During the study, an AI model was employed to assist individuals in real-time observations of the environment. The AI model was also used to identify specific animals, such as whales or dolphins, in the recorded footage. Furthermore, the study examined the effectiveness of AI assistance for both experienced and less experienced observers, as well as how AI-assisted animal observations could be used to train the model.

Nurmi explained“We analyzed how AI assistance affected the quality of data and human observations. AI improved the accuracy of animal observations by amateurs but had no effect on expert observations. On the other hand, when the data collected were used for training purposes, the best results were achieved by combining AI classifications with expert observations. Thus, interactions between humans and AI can influence each other and they need to be better understood.”

The technique has the potential to facilitate the prompt identification of marine animals in motion. Moreover, the findings and approaches can be extended to monitor other life forms.

Identifying Marine Plastics

A recent study was conducted to identify and classify plastic debris present underwater, which is different from microplastics as it is visible to the naked eye. The conventional method of collecting samples through divers or devices for laboratory analysis is time-consuming. Aerial photography is used to observe surface-layer plastics.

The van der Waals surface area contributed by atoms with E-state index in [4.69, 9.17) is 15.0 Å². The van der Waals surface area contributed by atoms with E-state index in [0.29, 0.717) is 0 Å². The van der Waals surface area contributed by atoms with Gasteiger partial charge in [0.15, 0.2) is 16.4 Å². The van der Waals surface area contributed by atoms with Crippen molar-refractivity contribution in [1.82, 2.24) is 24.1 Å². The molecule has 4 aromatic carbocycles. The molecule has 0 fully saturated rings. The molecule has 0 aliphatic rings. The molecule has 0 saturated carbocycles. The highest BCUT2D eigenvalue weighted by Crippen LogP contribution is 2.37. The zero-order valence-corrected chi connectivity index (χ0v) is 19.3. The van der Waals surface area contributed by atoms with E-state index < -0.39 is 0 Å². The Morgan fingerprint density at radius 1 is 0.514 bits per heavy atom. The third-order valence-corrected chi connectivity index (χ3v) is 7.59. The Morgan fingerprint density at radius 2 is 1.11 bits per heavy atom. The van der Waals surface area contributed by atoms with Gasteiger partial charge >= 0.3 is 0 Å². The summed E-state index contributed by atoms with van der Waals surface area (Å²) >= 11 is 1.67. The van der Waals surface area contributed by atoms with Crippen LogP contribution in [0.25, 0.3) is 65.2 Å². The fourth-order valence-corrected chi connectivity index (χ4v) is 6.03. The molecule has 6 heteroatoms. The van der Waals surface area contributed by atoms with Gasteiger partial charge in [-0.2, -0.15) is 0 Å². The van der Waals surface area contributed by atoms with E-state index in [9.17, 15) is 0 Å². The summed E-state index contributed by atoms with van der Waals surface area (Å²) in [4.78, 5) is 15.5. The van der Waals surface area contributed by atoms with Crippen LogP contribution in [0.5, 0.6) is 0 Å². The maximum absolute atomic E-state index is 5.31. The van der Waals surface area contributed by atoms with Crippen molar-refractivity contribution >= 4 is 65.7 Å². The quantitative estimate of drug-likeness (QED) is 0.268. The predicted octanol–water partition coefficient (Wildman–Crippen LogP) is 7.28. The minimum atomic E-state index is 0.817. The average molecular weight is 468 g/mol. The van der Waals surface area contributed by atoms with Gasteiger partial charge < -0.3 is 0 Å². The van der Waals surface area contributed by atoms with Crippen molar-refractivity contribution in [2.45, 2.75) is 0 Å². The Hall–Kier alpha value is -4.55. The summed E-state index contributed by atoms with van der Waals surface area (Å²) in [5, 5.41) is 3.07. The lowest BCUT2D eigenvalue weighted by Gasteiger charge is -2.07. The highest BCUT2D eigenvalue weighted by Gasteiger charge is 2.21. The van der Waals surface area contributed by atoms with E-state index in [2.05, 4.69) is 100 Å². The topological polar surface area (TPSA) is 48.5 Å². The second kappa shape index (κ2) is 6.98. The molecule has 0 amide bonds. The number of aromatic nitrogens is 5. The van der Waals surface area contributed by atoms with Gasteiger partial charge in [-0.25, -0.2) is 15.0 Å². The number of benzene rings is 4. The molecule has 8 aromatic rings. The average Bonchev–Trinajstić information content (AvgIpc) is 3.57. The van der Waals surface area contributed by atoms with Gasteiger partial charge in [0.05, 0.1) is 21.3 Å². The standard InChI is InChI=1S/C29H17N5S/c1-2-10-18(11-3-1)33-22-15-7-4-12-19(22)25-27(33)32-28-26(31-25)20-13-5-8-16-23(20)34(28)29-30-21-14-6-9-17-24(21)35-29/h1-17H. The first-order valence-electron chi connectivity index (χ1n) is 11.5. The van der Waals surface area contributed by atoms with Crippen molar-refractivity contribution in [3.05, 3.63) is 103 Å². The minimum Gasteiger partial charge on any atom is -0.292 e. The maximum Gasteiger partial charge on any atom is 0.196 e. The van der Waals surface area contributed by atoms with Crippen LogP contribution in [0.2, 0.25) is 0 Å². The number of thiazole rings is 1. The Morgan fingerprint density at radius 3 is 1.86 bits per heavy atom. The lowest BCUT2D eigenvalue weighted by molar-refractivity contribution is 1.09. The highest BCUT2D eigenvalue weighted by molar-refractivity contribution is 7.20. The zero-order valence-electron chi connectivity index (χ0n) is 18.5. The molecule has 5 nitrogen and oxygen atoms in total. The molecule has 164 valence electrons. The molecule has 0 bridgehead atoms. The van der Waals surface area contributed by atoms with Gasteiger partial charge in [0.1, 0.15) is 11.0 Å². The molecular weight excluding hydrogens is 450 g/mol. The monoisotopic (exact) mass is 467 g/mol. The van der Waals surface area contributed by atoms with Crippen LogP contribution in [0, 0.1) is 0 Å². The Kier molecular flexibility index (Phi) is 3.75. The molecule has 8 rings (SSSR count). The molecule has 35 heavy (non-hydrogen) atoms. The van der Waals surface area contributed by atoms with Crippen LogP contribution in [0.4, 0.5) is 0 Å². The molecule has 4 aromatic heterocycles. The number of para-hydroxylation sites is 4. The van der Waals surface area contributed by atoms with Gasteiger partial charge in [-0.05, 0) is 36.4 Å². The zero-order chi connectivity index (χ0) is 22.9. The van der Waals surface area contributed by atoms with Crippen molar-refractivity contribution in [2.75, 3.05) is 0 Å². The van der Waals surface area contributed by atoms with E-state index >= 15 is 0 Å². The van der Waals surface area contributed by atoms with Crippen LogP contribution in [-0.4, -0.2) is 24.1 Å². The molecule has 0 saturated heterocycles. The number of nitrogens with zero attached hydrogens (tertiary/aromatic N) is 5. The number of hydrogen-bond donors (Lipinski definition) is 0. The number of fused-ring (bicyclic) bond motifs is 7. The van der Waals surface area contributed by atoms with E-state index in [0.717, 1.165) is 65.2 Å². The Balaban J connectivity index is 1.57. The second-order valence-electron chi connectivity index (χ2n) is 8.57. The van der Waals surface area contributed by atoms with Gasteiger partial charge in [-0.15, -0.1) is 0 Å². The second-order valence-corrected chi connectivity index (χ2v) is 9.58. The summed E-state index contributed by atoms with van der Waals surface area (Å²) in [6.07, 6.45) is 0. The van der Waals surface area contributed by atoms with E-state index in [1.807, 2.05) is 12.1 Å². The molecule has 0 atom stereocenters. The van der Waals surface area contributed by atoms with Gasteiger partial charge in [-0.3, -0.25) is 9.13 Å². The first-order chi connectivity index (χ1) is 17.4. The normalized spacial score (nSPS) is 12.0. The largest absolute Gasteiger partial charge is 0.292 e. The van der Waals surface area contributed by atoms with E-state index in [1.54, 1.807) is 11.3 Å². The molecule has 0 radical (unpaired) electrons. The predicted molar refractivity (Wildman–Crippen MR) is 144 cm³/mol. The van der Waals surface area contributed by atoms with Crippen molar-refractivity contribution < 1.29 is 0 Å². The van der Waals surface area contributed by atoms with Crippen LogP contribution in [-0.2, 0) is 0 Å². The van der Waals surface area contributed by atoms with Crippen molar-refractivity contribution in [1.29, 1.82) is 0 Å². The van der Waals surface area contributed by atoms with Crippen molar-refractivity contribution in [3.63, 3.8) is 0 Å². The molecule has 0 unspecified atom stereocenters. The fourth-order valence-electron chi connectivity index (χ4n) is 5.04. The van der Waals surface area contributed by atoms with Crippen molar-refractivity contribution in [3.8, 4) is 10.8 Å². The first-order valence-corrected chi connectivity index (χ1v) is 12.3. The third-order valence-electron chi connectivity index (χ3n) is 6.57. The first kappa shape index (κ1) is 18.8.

The researchers developed an AI model that uses sensors and analyzes light spectrum data to determine the type of plastic waste present underwater. The model can be connected to diver equipment or a diving robot. They found that the model was able to differentiate between different types of plastic with an accuracy of 85%.

We are capable of identifying four out of five objects directly, which means we need to send fewer samples to a lab for identification. This provides us with more data and thus a more comprehensive overview of marine plastic pollution.